Prozac for cats is a standard treatment for cats with anxiety disorders or specific inappropriate behaviors.
It can be very stressful to live with a cat that is anxious and aggressive. I know because I’ve lived with one!
My cat, Bella, suddenly become aggressive shortly after she turned two. She would act super cuddly and then try to claw your arm off.
She also began having “accidents” outside the litter box and just generally being a pain to live with.
After this went on for some time, I took her to the vet, who prescribed Prozac.
After a few months of messing with the dosage and waiting for the treatment to take effect, she was back to her usual, calm self!
So let’s take a look at what might be able to help.
Medication for Cats
If your cat is prescribed a new medication, it can be somewhat frightening and confusing.
We only want what is best for our feline friends, so it only makes sense to learn as much as we can about any medication they’re taking.
That’s why we’ve put together this article about Prozac for cats.
We’ll discuss side effects, effectiveness, and take a look at a few scientific studies to give you all the information you need about Prozac for cats.
What is Prozac for Cats?
Prozac for cats is commonly referred to as Fluoxetine, which is its scientific name.
It belongs to a group of drugs called selective serotonin reuptake inhibitors.
Serotonin is the “feel good” chemical; it makes you feel calm and affects your sleep cycle.
Prozac for cats increases the brain’s reaction to this chemical, causing your cat to feel calm.
Prozac is used for both cats and dogs and is prescribed to treat anything from aggression to inappropriate urination.
So, how useful is Prozac for cats in treating these behavioral problems?
Prozac for Cats Urinating
One of the most common uses of Prozac is to treat inappropriate urination in cats.
When a cat becomes anxious, it is not uncommon for them to urinate to “mark” their territory.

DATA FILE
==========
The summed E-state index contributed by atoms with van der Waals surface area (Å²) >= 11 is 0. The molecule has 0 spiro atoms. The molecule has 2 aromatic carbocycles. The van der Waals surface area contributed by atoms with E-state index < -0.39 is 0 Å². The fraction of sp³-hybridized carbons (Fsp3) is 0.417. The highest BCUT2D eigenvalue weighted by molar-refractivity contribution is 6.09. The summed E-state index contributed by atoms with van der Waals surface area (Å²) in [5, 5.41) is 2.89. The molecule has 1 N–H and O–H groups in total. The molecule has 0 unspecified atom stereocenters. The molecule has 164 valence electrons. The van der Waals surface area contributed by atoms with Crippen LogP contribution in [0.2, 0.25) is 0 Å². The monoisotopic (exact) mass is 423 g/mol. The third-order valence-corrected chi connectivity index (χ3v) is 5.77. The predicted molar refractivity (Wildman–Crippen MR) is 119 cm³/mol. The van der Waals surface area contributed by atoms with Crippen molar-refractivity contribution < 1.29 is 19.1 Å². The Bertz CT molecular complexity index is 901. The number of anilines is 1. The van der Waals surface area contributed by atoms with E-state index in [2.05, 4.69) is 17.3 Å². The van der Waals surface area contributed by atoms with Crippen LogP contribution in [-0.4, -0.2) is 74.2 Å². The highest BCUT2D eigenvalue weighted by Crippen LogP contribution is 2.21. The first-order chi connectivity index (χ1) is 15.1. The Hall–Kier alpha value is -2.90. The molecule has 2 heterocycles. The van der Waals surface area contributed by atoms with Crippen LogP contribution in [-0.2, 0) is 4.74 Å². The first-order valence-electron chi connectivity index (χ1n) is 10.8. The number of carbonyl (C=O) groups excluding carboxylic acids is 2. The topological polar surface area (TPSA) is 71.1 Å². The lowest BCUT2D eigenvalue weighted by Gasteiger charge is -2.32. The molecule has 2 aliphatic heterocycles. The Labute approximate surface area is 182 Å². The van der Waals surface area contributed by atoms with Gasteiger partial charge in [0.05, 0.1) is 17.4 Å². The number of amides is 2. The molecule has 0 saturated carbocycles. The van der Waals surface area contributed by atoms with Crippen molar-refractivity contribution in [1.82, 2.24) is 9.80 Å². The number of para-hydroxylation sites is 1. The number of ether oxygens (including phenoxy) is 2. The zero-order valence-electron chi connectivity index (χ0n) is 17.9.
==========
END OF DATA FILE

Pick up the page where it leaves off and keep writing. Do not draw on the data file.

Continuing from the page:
This is especially true if the cat is experiencing an environment change or if you have recently adopted a new pet.
One study found that Prozac was effective at stopping urine marking caused by stress.
The longer the treatment lasted, the more effective it was.
A break in the treatment caused the behavior to start up again, though subsequent treatment was still effective.
Prozac for Cats Aggression
Just like many humans, it is not uncommon for a cat to become aggressive when anxious or stressed.
After all, we all know what cats do when they’re backed into a corner.
Now, imagine what they would act like if they always felt like they were backed into a corner.
That’s feline aggression caused by stress.
In some cases, this stress can be reduced by training and by modifying your cat’s environment.
However, if the catalyst of the stress cannot be removed, like a new baby for example, or the changes do not fix the behavior, it might be time to introduce medication.
Prozac for cats is one such medication and might be suggested by your vet to stop the aggressive behavior.
Forms Available for Prozac for Cats
Prozac for cats comes in a number of forms.
There is liquid Prozac for cats, transdermal Prozac for cats, and oral Prozac for cats.